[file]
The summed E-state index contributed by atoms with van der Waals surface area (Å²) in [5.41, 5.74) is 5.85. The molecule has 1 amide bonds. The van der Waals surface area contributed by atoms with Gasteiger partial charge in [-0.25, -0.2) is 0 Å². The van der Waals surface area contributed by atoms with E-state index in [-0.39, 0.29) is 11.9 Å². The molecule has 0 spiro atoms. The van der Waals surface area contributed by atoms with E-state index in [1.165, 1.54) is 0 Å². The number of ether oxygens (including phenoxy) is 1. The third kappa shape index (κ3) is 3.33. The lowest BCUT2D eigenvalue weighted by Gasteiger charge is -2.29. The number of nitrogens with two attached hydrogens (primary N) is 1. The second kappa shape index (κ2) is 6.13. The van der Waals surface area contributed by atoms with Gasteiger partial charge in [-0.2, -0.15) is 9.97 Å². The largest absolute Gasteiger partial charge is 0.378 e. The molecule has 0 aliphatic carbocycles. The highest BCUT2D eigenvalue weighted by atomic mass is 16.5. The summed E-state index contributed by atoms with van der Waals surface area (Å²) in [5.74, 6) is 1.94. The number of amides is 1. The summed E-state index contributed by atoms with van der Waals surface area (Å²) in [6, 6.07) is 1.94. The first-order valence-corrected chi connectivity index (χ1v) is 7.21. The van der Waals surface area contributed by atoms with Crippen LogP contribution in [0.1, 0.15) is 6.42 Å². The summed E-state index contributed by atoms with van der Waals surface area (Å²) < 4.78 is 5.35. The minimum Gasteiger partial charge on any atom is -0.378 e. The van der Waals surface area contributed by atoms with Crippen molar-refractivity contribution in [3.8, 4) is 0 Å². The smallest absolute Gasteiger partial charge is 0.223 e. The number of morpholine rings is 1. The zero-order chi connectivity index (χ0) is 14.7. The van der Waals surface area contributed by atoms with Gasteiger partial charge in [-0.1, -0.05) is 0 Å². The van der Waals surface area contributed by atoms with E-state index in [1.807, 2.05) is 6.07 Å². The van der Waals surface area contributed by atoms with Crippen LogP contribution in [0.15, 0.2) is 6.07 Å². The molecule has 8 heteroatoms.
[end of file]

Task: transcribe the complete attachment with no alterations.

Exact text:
The summed E-state index contributed by atoms with van der Waals surface area (Å²) in [5.41, 5.74) is 5.85. The molecule has 1 amide bonds. The van der Waals surface area contributed by atoms with Gasteiger partial charge in [-0.25, -0.2) is 0 Å². The van der Waals surface area contributed by atoms with E-state index in [-0.39, 0.29) is 11.9 Å². The molecule has 0 spiro atoms. The van der Waals surface area contributed by atoms with E-state index in [1.165, 1.54) is 0 Å². The number of ether oxygens (including phenoxy) is 1. The third kappa shape index (κ3) is 3.33. The lowest BCUT2D eigenvalue weighted by Gasteiger charge is -2.29. The number of nitrogens with two attached hydrogens (primary N) is 1. The second kappa shape index (κ2) is 6.13. The van der Waals surface area contributed by atoms with Gasteiger partial charge in [-0.2, -0.15) is 9.97 Å². The largest absolute Gasteiger partial charge is 0.378 e. The molecule has 0 aliphatic carbocycles. The highest BCUT2D eigenvalue weighted by atomic mass is 16.5. The summed E-state index contributed by atoms with van der Waals surface area (Å²) in [5.74, 6) is 1.94. The number of amides is 1. The summed E-state index contributed by atoms with van der Waals surface area (Å²) in [6, 6.07) is 1.94. The first-order valence-corrected chi connectivity index (χ1v) is 7.21. The van der Waals surface area contributed by atoms with Crippen LogP contribution in [0.1, 0.15) is 6.42 Å². The summed E-state index contributed by atoms with van der Waals surface area (Å²) < 4.78 is 5.35. The minimum Gasteiger partial charge on any atom is -0.378 e. The van der Waals surface area contributed by atoms with Crippen molar-refractivity contribution in [3.8, 4) is 0 Å². The smallest absolute Gasteiger partial charge is 0.223 e. The number of morpholine rings is 1. The zero-order chi connectivity index (χ0) is 14.7. The van der Waals surface area contributed by atoms with Gasteiger partial charge in [-0.1, -0.05) is 0 Å². The van der Waals surface area contributed by atoms with E-state index in [1.807, 2.05) is 6.07 Å². The van der Waals surface area contributed by atoms with Crippen LogP contribution in [0.15, 0.2) is 6.07 Å². The molecule has 8 heteroatoms.